Expenditure Framework

Beachwood's primary expenditure category is public safety, which comprises approximately 46% of general fund expenditures. Administrative service costs are the second largest expenditure category, equal to about 27% of general fund expenditures.

Fitch expects the natural pace of spending growth to be generally in line with the natural pace of revenue growth, with cost pressures expected to largely be driven by public safety salary increases at approximately the rate of inflation.

The city's expenditure controls are solid. Fiscal 2015 carrying costs for debt, pension, and other post-employment benefits (OPEB) are equal to about 14% of government spending, with pension totaling about 50% of the cost. Budgeted expenditures for 2017 are expected to increase modestly despite the inclusion of manageable salary increases. Beachwood has five local union contracts, all of which are re-opening for negotiations at the end of 2017. All contracts are settled on a three-year term. Fitch expects that management will maintain reasonable negotiating terms.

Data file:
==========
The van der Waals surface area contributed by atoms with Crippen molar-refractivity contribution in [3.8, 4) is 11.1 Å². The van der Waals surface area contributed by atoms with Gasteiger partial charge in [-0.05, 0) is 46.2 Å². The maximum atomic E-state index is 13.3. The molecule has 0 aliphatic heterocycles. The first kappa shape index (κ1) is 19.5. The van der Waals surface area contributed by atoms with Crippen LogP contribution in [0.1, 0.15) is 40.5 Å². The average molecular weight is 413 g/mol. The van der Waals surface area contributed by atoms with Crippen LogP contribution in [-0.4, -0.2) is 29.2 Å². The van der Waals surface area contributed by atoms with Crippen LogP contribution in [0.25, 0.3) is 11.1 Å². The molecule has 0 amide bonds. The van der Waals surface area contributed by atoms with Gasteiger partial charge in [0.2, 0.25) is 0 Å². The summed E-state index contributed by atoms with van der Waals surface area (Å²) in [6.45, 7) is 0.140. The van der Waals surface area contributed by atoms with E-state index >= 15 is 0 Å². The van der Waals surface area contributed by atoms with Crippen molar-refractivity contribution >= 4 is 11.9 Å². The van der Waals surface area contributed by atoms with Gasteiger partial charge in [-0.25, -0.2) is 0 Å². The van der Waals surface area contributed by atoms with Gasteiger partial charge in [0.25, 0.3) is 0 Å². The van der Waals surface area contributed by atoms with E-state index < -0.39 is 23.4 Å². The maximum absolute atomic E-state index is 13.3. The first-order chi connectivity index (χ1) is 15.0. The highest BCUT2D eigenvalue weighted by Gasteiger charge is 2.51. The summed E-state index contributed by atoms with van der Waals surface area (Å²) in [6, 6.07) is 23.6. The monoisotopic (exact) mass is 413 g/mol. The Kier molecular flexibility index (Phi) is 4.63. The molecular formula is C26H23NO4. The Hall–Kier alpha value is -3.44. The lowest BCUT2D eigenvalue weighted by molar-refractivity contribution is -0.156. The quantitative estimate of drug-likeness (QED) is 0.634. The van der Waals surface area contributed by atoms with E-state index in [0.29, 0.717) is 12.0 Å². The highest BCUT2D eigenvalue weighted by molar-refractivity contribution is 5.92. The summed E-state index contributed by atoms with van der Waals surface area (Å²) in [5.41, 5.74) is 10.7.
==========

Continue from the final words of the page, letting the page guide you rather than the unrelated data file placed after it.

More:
Management has identified additional areas of expenditure flexibility, equal to about 6% of general fund expenditures, which include the delay of non-essential capital projects and prolonging the life of equipment. Fitch does not expect the city to need to implement these expenditure saving mechanisms given other budgetary controls available.

Long-Term Liability Burden